Women leaders champion the call for integrity in governanceOct 9, 2013
Manila – In support of anti-corruption initiatives of the Government of the Philippines, the United Nations Development Programme (UNDP) and its partners hosted a forum today aimed at promoting transparency and accountability in governance. This forum is part of the Integrity Caravan, a year-long series of activities across the country aimed at building broad-based support and strategic partnerships on anti-corruption. The caravan was launched by the Office of the Ombudsman (OMB) and UNDP earlier this year.
The Women for Integrity in Governance Forum enables the key agencies spearheading the government’s anti-corruption efforts to rally support from civil society and private sector organizations, and to advocate for transparency and accountability. The two participating agencies — OMB and the Commission on Audit (COA) — are headed by women who have demonstrated integrity in upholding the law and commitment to stamp corruption.
As part of a Presidential directive, Ombudsman Conchita Carpio Morales and CoA Chair Ma. Gracia Pulido-Tan work together under the Inter-Agency Anti-Graft Coordinating Council to uphold integrity and accountability in public service.
Joining them in the forum is UN Under-Secretary General and UNDP Associate Administrator Rebecca Grynspan who has also been calling for the institutionalization of inclusive and participatory approaches to combating corruption globally.
She cited a UNDP-supported study -- Seeing Beyond the State: Grassroots Women’s Perspectives on Corruption and Anti-Corruption -- that surveyed women in 11 communities across eight countries in Africa, Latin America and South Asia. The study found that 76 percent of women surveyed think corruption has prevented them from accessing public goods and services. Corruption has diverted funds intended for schools, farm-to-market roads, hospitals and livelihoods for the poor.
Grynspan stressed “the need to expand further people’s access to understandable and useable information on government budgets, expenditures and public procurement, and to increase citizen’s engagement in implementation and monitoring.” She also emphasized that transparency should go hand in hand with accountability, and that a mechanism should be in place to measure progress.
The United Nations Convention on Anti-Corruption (UNCAC) is the recognized global mechanism to monitor progress and help hold member states accountable in resource generation, allocation and utilization to deliver on the post-2015 development agenda. Ratified by the Philippines in 2006, the UNCAC is a legally binding instrument that recognizes the importance of both preventive and punitive measures and also calls for the participation of citizens and civil society organizations in accountability processes.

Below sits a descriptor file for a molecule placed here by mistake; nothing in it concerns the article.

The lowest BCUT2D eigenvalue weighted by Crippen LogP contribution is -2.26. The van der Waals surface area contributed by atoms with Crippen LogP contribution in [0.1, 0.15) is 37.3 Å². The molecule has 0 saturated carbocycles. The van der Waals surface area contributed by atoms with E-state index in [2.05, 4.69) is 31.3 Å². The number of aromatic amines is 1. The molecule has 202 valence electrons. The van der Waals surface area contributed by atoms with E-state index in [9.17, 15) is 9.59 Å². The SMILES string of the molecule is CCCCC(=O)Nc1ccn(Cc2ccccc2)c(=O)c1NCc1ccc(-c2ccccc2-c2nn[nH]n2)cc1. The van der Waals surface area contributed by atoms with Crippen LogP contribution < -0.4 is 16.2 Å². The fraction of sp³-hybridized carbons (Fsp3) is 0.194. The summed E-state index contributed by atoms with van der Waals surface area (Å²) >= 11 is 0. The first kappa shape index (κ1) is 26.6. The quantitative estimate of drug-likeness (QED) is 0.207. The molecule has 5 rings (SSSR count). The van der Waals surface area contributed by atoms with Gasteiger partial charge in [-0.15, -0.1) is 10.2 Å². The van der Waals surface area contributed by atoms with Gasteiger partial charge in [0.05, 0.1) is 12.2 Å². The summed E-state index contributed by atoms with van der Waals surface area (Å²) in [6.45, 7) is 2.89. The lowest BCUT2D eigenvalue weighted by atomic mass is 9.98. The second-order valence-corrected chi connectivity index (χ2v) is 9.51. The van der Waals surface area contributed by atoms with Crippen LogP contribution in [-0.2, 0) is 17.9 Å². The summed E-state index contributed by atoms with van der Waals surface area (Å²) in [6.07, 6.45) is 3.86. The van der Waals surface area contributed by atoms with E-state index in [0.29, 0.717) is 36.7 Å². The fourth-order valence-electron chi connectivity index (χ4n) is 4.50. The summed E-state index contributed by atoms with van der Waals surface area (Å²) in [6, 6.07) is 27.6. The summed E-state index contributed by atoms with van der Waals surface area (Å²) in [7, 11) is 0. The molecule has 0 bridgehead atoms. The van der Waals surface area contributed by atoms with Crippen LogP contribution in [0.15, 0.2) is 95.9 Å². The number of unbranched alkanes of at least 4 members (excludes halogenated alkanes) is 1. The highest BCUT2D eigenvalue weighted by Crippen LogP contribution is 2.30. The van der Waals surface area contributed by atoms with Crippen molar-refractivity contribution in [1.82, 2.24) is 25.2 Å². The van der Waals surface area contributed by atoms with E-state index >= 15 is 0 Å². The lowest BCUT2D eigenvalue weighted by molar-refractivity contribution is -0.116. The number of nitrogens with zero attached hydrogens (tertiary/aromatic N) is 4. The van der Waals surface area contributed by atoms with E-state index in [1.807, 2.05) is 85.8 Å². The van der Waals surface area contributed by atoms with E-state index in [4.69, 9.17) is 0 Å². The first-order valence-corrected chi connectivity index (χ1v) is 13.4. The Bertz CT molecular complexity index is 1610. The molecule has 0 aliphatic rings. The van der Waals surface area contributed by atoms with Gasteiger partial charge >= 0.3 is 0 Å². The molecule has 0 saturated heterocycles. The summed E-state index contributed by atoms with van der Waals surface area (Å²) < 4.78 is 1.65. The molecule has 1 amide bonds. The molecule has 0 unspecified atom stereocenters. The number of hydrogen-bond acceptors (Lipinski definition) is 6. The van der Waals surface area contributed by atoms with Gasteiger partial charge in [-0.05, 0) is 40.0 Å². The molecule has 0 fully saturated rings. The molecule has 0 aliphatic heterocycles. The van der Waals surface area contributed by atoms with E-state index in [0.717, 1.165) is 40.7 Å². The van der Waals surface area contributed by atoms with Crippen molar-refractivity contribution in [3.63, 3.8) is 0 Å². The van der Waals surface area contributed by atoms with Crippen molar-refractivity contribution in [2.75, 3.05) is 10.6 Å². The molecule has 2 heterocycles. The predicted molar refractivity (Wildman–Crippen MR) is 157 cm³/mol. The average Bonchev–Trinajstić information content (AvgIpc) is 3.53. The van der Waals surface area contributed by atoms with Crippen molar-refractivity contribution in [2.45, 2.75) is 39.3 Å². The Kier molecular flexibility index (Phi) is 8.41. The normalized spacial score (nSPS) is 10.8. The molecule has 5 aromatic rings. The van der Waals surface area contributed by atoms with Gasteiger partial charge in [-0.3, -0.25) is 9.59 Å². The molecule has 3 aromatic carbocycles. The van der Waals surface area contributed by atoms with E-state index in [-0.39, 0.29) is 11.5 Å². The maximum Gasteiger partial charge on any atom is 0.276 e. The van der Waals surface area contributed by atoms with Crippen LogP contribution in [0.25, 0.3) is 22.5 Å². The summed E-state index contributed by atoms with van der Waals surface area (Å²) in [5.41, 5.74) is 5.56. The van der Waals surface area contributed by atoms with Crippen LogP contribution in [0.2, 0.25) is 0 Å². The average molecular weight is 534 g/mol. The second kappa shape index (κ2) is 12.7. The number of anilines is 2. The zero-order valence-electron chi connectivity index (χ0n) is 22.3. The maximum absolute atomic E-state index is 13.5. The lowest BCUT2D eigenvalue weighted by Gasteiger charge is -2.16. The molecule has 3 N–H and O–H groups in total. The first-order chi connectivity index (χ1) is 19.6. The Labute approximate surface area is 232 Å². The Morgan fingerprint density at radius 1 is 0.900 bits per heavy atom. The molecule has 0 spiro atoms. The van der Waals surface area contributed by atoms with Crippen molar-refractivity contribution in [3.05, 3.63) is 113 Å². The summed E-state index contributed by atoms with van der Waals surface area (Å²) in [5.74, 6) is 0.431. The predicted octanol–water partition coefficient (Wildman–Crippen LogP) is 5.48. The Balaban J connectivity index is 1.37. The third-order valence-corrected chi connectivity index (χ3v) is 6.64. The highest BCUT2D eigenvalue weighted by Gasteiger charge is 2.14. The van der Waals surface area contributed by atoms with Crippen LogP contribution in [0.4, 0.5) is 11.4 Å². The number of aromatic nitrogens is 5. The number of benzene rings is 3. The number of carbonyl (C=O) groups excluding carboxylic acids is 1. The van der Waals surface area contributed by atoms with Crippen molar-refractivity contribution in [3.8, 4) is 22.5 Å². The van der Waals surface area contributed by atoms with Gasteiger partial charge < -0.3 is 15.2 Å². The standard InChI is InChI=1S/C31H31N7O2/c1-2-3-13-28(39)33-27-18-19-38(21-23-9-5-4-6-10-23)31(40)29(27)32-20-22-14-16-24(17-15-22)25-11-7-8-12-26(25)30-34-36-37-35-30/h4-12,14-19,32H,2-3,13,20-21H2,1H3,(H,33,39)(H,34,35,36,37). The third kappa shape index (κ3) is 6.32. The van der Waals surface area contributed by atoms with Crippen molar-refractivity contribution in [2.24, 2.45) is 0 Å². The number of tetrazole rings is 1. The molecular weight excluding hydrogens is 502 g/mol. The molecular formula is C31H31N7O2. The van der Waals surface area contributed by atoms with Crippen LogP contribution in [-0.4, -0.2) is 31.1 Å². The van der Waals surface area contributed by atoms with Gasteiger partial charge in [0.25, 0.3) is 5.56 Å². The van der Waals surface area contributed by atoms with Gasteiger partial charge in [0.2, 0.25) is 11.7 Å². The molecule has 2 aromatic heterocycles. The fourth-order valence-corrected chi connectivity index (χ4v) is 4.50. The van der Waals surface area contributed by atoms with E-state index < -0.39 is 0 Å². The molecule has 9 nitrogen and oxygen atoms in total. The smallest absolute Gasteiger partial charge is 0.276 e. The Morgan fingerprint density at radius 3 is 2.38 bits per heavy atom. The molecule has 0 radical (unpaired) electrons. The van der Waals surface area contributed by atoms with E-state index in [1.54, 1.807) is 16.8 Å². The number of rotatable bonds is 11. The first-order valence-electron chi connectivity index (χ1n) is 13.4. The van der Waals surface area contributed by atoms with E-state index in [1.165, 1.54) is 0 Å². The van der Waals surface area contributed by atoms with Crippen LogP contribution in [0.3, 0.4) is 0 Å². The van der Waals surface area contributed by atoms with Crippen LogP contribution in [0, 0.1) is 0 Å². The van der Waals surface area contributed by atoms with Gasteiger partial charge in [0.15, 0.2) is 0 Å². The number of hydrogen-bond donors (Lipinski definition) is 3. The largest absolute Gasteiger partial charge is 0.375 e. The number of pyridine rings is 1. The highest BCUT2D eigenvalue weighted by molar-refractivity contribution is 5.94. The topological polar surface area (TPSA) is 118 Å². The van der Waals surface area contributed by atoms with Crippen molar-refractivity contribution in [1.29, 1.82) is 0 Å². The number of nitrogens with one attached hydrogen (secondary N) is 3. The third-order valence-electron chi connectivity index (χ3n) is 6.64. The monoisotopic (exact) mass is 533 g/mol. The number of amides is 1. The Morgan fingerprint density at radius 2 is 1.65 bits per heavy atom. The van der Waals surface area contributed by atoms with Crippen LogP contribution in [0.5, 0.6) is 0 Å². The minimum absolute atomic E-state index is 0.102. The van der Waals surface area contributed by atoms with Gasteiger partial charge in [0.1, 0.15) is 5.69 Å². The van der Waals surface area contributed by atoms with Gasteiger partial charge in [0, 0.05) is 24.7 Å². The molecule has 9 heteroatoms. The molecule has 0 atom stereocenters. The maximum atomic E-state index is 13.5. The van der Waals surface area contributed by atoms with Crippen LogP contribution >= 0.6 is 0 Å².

UN Resident Coordinator and UNDP Resident Representative Luiza Carvalho said that the outcome of the recently-concluded periodic review process of UNCAC implementation in the Philippines presents a valuable opportunity for building wide consensus for political and policy reform to address corruption at the national and local levels. She added that UNDP has been supportive of the OMB’s effort to establish a multi-stakeholder mechanism to monitor compliance of the UNCAC.
Civil society and private sector organizations such as Social Watch Philippines (SWP), who play an important oversight role in pursuing anti-corruption initiatives in the country, were also present in the forum. SWP Lead Convenor Prof. Leonor Briones has long been advocating for participatory public finance, which puts citizens’ participation at the core of transparent political decision-making processes and administrative procedures. The forum was moderated by award-winning veteran investigative journalist, Malou Mangahas, who has been advocating for the enactment of the Freedom of Information (FOI) law to ensure transparency in government processes and transactions.
The women leaders agreed that uprooting corruption is the responsibility of every citizen in society; that it is only through the engagement and commitment of all stakeholders that the Philippines may succeed in its goal of creating a society that has zero tolerance for corruption.
Pamela Grafilo, firstname.lastname@example.org, 0917 541 5321